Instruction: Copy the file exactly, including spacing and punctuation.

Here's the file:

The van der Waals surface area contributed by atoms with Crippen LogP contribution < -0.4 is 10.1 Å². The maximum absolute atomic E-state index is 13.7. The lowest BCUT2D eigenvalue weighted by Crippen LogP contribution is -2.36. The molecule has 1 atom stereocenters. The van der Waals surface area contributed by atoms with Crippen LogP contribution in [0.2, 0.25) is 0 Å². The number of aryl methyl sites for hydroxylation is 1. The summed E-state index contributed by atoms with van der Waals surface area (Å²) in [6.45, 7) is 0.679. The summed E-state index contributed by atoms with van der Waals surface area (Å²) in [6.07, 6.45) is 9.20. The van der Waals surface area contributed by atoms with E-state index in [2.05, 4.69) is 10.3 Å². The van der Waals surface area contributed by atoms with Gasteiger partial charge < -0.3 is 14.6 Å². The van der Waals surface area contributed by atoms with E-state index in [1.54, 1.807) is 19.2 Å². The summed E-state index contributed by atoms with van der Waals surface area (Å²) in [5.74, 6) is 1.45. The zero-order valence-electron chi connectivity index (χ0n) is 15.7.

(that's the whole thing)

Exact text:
The van der Waals surface area contributed by atoms with Crippen LogP contribution < -0.4 is 10.1 Å². The maximum absolute atomic E-state index is 13.7. The lowest BCUT2D eigenvalue weighted by Crippen LogP contribution is -2.36. The molecule has 1 atom stereocenters. The van der Waals surface area contributed by atoms with Crippen LogP contribution in [0.2, 0.25) is 0 Å². The number of aryl methyl sites for hydroxylation is 1. The summed E-state index contributed by atoms with van der Waals surface area (Å²) in [6.45, 7) is 0.679. The summed E-state index contributed by atoms with van der Waals surface area (Å²) in [6.07, 6.45) is 9.20. The van der Waals surface area contributed by atoms with E-state index in [2.05, 4.69) is 10.3 Å². The van der Waals surface area contributed by atoms with Gasteiger partial charge < -0.3 is 14.6 Å². The van der Waals surface area contributed by atoms with E-state index in [1.54, 1.807) is 19.2 Å². The summed E-state index contributed by atoms with van der Waals surface area (Å²) in [5.74, 6) is 1.45. The zero-order valence-electron chi connectivity index (χ0n) is 15.7.